After 15-0 Vote on Cote d'Ivoire, Complaints About UNOCI's
Impartiality from India, Brazil, But No Ceasefire
March 31 -- After the UN Security Council voted 15-0 on a
modified version of a Cote
d'Ivoire resolution introduced by France
and Nigeria on March 25, Inner City Press posed questions about the
resolution and military advances by forces supporting Alassane
Ouattara to the Ambassadors of France, Nigeria and Ouattara,
Yousoufou “Joseph” Bamba. (Click
for YouTube video of March 25 Q&A with Bamba).
March 29 outside the US Misison to the UN, Inner City Press asked
Bamba when he thought it would be over. “This weekend,” Bamba
said smiling. “We'll have coffee.”
March 30, Inner
City Press asked Bamba at the Security Council stakeout on UN TV what
the Ouattara forces who do about the call for a ceasefire by Laurent
that Ouattara is the president of the country. Some at the stakeout
muttered, so is Gaddafi. But it was lost in the
rush to get US Ambassador Susan Rice to the stakeout microphone.
asked French Ambassador Gerard Araud if France thought the Ouattara
forces should pause in their advances.
“Ouattara is the
president of Cote d’Ivoire and the legitimate forces of the
legitimate president are under his authority.” The same skeptics
wondered as a matter of consistency if France would apply this same
answer to President Omar al Bashir in Sudan, or the new “president”
Ban & YJ Choi, "destiny" talk not shown
is the Q&A
as transcribed by the French Mission to the UN, with Inner City
Press: What seems to be a criticism from India and Brazil, that
ONUCI should be impartial. There are reports by the UN about firing
at the UN helicopters by the forces of Ouattara and his invisible
commandos. Are you calling for any restraint on that side?
Of course. We are calling to stop all violence against the
ONUCI, all violence against the civilian population. I think the
Indian and the Brazilian concerns are pretty legitimate. You have a
civil war, you have violence growing, you have the prospect of maybe
fighting in Abidjan. The Indians, especially because they are a major
troop contributor, and Brazilians simply don’t want the ONUCI to
become part of this fighting, part of the civil war. And again, about
violence against civilians, we are addressing the same message to
Press: Do you think the Ouattara forces should stop their
advances or you’re sort of cheering them on?
I think President Ouattara is the president of Côte d’Ivoire
and the legitimate forces of the legitimate president are under his
answer this way is understandable. It is perhaps more noteworthy from
former colonial power France. But should the
UN to speaking as its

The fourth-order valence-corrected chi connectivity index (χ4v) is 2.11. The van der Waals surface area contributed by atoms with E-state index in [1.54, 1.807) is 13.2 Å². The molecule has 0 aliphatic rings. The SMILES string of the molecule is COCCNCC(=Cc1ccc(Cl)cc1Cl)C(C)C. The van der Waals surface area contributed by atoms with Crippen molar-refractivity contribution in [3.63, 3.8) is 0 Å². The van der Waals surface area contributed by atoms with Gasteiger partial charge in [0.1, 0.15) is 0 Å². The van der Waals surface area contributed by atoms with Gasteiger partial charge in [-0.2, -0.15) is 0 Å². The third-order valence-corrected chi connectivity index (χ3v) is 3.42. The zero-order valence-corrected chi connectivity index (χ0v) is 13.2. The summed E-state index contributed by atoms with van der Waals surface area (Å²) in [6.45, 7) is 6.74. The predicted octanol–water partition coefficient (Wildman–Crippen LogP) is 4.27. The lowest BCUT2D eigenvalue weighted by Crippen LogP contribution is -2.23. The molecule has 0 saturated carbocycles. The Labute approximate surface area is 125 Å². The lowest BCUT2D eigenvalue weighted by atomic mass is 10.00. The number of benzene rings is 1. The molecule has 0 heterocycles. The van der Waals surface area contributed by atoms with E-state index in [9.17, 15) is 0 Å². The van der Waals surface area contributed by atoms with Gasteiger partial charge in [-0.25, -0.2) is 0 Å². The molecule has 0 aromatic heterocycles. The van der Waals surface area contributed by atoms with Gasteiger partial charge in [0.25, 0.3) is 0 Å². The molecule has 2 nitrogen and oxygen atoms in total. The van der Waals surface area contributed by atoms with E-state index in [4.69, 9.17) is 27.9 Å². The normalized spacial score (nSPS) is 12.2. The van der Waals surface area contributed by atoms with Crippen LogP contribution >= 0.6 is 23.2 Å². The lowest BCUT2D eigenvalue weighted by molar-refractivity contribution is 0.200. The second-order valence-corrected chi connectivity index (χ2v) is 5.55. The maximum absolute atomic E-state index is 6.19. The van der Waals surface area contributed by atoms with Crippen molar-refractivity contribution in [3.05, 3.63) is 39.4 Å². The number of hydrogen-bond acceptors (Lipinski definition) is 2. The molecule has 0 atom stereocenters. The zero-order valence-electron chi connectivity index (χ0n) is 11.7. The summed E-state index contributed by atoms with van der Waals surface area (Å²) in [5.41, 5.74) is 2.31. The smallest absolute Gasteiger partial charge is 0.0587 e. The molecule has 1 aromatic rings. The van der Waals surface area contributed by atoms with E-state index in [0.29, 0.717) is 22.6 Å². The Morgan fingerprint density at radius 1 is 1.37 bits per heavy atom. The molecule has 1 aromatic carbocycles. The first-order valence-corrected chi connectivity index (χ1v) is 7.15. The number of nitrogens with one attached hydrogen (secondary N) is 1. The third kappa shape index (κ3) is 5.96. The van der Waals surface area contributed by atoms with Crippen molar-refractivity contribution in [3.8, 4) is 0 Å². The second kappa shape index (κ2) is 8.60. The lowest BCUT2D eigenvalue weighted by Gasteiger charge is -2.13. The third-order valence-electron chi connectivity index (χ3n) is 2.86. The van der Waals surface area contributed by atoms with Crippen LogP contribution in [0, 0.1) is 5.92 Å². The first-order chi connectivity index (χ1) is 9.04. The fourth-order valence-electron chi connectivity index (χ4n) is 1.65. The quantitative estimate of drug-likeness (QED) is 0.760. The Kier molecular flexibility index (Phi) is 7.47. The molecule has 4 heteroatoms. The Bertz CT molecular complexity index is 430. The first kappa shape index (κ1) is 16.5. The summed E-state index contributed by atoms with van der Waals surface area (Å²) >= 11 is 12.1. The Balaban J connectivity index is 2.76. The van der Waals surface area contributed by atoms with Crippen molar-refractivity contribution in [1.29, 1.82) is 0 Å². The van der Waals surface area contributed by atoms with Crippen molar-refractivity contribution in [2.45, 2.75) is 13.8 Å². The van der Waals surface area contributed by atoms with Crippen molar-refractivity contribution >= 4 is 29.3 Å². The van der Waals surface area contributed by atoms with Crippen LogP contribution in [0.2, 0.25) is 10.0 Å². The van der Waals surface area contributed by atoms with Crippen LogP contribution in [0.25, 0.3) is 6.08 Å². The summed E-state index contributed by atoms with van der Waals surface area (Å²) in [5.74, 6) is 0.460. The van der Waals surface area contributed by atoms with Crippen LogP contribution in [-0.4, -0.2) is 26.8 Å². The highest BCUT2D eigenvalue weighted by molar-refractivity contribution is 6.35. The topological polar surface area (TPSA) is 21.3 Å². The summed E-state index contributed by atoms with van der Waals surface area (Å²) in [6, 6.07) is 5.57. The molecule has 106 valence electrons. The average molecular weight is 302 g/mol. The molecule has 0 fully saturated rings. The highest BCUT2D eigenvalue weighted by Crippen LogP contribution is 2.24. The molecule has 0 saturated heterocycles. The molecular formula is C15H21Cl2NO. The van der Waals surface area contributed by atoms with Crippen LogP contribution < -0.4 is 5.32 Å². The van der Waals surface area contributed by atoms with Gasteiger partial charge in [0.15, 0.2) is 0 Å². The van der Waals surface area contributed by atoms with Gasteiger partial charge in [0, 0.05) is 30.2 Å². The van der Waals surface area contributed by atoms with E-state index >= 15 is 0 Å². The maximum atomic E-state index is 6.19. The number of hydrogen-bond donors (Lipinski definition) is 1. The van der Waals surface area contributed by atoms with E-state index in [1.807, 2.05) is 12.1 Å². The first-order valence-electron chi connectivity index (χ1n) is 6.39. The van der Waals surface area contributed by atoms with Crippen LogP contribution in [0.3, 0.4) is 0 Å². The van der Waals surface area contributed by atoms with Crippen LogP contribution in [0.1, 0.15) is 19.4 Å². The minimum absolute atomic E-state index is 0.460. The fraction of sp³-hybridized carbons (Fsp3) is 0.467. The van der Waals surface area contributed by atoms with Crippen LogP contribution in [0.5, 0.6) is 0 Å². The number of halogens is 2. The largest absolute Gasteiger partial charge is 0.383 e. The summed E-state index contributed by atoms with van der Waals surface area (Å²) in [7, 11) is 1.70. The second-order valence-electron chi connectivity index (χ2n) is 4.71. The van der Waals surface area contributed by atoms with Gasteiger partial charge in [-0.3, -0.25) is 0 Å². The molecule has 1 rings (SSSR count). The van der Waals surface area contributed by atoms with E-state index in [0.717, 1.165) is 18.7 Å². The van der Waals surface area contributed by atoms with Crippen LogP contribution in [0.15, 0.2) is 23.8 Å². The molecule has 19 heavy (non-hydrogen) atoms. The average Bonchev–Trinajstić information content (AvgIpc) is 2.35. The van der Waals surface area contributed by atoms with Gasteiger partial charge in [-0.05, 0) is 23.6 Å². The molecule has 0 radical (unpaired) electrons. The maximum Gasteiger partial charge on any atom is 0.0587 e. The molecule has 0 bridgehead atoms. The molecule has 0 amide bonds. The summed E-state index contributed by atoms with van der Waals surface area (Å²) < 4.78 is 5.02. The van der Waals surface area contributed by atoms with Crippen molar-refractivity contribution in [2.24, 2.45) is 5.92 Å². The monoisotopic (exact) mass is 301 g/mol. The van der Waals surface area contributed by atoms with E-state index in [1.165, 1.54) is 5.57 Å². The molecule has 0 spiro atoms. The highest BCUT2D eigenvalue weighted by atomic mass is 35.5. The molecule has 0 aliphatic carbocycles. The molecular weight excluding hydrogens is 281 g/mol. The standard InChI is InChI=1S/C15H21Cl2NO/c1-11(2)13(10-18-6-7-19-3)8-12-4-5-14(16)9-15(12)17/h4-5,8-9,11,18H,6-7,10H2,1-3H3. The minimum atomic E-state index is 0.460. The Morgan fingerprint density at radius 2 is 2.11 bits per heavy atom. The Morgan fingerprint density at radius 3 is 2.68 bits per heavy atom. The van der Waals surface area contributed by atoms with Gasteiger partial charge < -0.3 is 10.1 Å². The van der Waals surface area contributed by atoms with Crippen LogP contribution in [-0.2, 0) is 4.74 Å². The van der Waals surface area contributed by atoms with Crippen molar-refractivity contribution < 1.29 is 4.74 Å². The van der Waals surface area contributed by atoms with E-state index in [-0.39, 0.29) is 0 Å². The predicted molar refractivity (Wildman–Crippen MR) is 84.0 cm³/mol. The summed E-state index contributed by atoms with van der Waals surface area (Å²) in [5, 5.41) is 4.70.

envoy Choi Young-jin does, most recently to Al Jazeera, that by these
military advances by Ouattara's forces Ivorians are seizing their
destiny, without foreign military intervention as in Libya?
among others, urged UNOCI to be impartial. Later at the Chinese End
of Presidency reception, a diplomat from a Council member with a
population over one billion told Inner City Press it is a “terrible
resolution,” and scoffed that the UN Secretariat briefings are
“just based on Western media reports.”
Then why not
or at least abstain?
Representative explained some of the changes to the initial draft,
including the downward modification of a referral of the case of Cote
d'Ivoire to the International Criminal to a passing mention of the
possibility, through another mechanism, of the ICC. Also, she said,
UNOCI is not called on to seize heavy weapons.
is informed that the previous force commander of UNOCI, or perhaps
the entire Bangladeshi battalion, was skeptical of the more
aggressive or “pro Ouattara” stance that some were demanding. The
new force commander, from Togo, is said not to have those qualms.
complained about the rush to vote on the resolution, without
sufficiently consulting Troop Contributing Countries, Inner City
Press asked major TCC Nigeria about this criticism. Sometimes you
have to move fast, the Nigerian Ambassador said.
asked, Will ECOWAS ask for a Security Council authorization to use
force in Cote d'Ivoire? Nigeria's Ambassador replied that ECOWAS has
not asked for that.
skeptic muttered, “not yet.” Watch this site.
Footnote: at the March 30 UN noon briefing, Inner City
asking Ban Ki-moon's acting deputy spokesman Farhan Haq if he understood
the lack of impartiality complaints of "some people"--
Haq cut in and asked Inner City Press, "By 'some
people' you mean yourself?
No -- the criticism exists not only in Cote d'Ivoire
(Inner City Press said at the briefing, "quite a few people in the
Ivory Coast think that the UN is.... reporting only on one side") but